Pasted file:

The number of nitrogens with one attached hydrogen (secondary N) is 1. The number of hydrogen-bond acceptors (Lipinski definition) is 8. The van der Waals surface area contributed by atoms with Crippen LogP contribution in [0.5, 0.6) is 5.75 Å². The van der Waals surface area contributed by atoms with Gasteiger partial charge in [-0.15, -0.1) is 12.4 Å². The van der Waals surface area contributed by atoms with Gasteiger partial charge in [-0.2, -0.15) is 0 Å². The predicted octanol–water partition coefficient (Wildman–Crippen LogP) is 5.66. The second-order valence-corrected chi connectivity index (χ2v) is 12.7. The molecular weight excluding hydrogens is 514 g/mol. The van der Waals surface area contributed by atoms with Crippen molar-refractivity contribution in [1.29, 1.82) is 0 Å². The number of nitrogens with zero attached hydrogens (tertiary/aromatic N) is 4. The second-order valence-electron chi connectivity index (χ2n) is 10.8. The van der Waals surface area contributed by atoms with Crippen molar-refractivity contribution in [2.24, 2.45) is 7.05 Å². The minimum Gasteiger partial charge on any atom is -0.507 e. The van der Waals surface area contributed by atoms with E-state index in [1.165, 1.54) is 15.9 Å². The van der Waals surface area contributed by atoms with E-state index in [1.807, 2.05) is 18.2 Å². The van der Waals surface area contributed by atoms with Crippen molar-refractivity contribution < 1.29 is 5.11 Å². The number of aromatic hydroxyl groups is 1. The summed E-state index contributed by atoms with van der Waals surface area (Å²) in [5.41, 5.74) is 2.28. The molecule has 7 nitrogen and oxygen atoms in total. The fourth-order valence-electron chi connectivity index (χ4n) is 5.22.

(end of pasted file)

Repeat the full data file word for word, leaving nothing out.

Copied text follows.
The number of nitrogens with one attached hydrogen (secondary N) is 1. The number of hydrogen-bond acceptors (Lipinski definition) is 8. The van der Waals surface area contributed by atoms with Crippen LogP contribution in [0.5, 0.6) is 5.75 Å². The van der Waals surface area contributed by atoms with Gasteiger partial charge in [-0.15, -0.1) is 12.4 Å². The van der Waals surface area contributed by atoms with Gasteiger partial charge in [-0.2, -0.15) is 0 Å². The predicted octanol–water partition coefficient (Wildman–Crippen LogP) is 5.66. The second-order valence-corrected chi connectivity index (χ2v) is 12.7. The molecular weight excluding hydrogens is 514 g/mol. The van der Waals surface area contributed by atoms with Crippen molar-refractivity contribution in [1.29, 1.82) is 0 Å². The number of nitrogens with zero attached hydrogens (tertiary/aromatic N) is 4. The second-order valence-electron chi connectivity index (χ2n) is 10.8. The van der Waals surface area contributed by atoms with Crippen molar-refractivity contribution in [2.24, 2.45) is 7.05 Å². The minimum Gasteiger partial charge on any atom is -0.507 e. The van der Waals surface area contributed by atoms with E-state index in [1.165, 1.54) is 15.9 Å². The van der Waals surface area contributed by atoms with E-state index in [1.807, 2.05) is 18.2 Å². The van der Waals surface area contributed by atoms with Crippen molar-refractivity contribution < 1.29 is 5.11 Å². The number of aromatic hydroxyl groups is 1. The summed E-state index contributed by atoms with van der Waals surface area (Å²) in [5.41, 5.74) is 2.28. The molecule has 7 nitrogen and oxygen atoms in total. The fourth-order valence-electron chi connectivity index (χ4n) is 5.22.